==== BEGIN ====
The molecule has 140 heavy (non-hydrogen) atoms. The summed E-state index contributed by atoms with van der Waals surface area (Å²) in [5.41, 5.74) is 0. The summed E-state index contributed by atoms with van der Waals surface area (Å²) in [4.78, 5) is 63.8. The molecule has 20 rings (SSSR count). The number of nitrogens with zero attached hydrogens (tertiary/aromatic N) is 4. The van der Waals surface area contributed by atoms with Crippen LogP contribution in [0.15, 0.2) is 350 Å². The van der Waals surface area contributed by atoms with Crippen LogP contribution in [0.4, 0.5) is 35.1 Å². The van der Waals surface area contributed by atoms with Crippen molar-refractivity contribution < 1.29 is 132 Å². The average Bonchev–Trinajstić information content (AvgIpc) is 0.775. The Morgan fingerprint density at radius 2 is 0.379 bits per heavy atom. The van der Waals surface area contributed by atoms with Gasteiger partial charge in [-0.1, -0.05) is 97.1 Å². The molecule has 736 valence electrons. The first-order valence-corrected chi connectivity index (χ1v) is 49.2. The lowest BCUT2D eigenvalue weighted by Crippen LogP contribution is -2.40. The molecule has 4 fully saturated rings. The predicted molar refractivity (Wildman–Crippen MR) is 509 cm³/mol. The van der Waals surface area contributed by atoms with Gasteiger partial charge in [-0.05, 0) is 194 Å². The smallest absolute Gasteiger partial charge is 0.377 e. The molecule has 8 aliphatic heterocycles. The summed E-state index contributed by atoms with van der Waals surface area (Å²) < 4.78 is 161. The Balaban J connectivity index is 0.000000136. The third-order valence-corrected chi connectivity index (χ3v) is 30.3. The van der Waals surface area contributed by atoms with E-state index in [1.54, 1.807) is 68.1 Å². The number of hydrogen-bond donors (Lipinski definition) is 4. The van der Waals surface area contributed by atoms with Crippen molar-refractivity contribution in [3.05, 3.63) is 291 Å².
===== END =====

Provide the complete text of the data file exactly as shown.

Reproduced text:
The molecule has 140 heavy (non-hydrogen) atoms. The summed E-state index contributed by atoms with van der Waals surface area (Å²) in [5.41, 5.74) is 0. The summed E-state index contributed by atoms with van der Waals surface area (Å²) in [4.78, 5) is 63.8. The molecule has 20 rings (SSSR count). The number of nitrogens with zero attached hydrogens (tertiary/aromatic N) is 4. The van der Waals surface area contributed by atoms with Crippen LogP contribution in [0.15, 0.2) is 350 Å². The van der Waals surface area contributed by atoms with Crippen LogP contribution in [0.4, 0.5) is 35.1 Å². The van der Waals surface area contributed by atoms with Crippen molar-refractivity contribution < 1.29 is 132 Å². The average Bonchev–Trinajstić information content (AvgIpc) is 0.775. The Morgan fingerprint density at radius 2 is 0.379 bits per heavy atom. The van der Waals surface area contributed by atoms with Gasteiger partial charge in [-0.1, -0.05) is 97.1 Å². The molecule has 736 valence electrons. The first-order valence-corrected chi connectivity index (χ1v) is 49.2. The lowest BCUT2D eigenvalue weighted by Crippen LogP contribution is -2.40. The molecule has 4 fully saturated rings. The predicted molar refractivity (Wildman–Crippen MR) is 509 cm³/mol. The van der Waals surface area contributed by atoms with Gasteiger partial charge in [-0.05, 0) is 194 Å². The smallest absolute Gasteiger partial charge is 0.377 e. The molecule has 8 aliphatic heterocycles. The summed E-state index contributed by atoms with van der Waals surface area (Å²) < 4.78 is 161. The Balaban J connectivity index is 0.000000136. The third-order valence-corrected chi connectivity index (χ3v) is 30.3. The van der Waals surface area contributed by atoms with E-state index in [1.54, 1.807) is 68.1 Å². The number of hydrogen-bond donors (Lipinski definition) is 4. The van der Waals surface area contributed by atoms with Crippen molar-refractivity contribution in [3.05, 3.63) is 291 Å².